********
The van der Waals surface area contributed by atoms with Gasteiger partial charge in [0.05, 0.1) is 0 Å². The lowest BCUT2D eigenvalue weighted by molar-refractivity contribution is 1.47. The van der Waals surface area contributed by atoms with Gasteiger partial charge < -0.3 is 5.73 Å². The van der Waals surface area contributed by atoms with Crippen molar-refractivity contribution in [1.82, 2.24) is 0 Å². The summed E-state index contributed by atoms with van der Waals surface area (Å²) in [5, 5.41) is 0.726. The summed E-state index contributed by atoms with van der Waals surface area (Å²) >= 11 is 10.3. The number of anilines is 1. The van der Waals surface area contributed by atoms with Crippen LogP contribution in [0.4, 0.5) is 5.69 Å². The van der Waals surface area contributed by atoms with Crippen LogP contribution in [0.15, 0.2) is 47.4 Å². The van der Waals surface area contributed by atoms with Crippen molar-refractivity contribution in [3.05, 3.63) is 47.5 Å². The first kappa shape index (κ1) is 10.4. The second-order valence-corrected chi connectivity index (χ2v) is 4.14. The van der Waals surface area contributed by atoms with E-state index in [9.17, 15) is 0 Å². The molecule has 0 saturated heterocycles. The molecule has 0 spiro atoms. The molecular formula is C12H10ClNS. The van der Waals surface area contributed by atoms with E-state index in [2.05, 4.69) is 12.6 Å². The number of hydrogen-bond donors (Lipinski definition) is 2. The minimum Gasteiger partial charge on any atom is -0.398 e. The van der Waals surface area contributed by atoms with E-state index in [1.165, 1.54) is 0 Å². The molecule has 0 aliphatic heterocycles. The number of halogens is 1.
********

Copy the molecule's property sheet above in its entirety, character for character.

The van der Waals surface area contributed by atoms with Gasteiger partial charge in [0.05, 0.1) is 0 Å². The lowest BCUT2D eigenvalue weighted by molar-refractivity contribution is 1.47. The van der Waals surface area contributed by atoms with Gasteiger partial charge < -0.3 is 5.73 Å². The van der Waals surface area contributed by atoms with Crippen molar-refractivity contribution in [1.82, 2.24) is 0 Å². The summed E-state index contributed by atoms with van der Waals surface area (Å²) in [5, 5.41) is 0.726. The summed E-state index contributed by atoms with van der Waals surface area (Å²) >= 11 is 10.3. The number of anilines is 1. The van der Waals surface area contributed by atoms with Crippen LogP contribution in [0.4, 0.5) is 5.69 Å². The van der Waals surface area contributed by atoms with Crippen LogP contribution in [0.15, 0.2) is 47.4 Å². The van der Waals surface area contributed by atoms with Crippen molar-refractivity contribution in [3.05, 3.63) is 47.5 Å². The first kappa shape index (κ1) is 10.4. The second-order valence-corrected chi connectivity index (χ2v) is 4.14. The van der Waals surface area contributed by atoms with E-state index in [9.17, 15) is 0 Å². The molecule has 0 saturated heterocycles. The molecule has 0 spiro atoms. The molecular formula is C12H10ClNS. The van der Waals surface area contributed by atoms with E-state index in [2.05, 4.69) is 12.6 Å². The number of hydrogen-bond donors (Lipinski definition) is 2. The minimum Gasteiger partial charge on any atom is -0.398 e. The van der Waals surface area contributed by atoms with E-state index in [1.165, 1.54) is 0 Å². The molecule has 0 aliphatic heterocycles. The number of halogens is 1.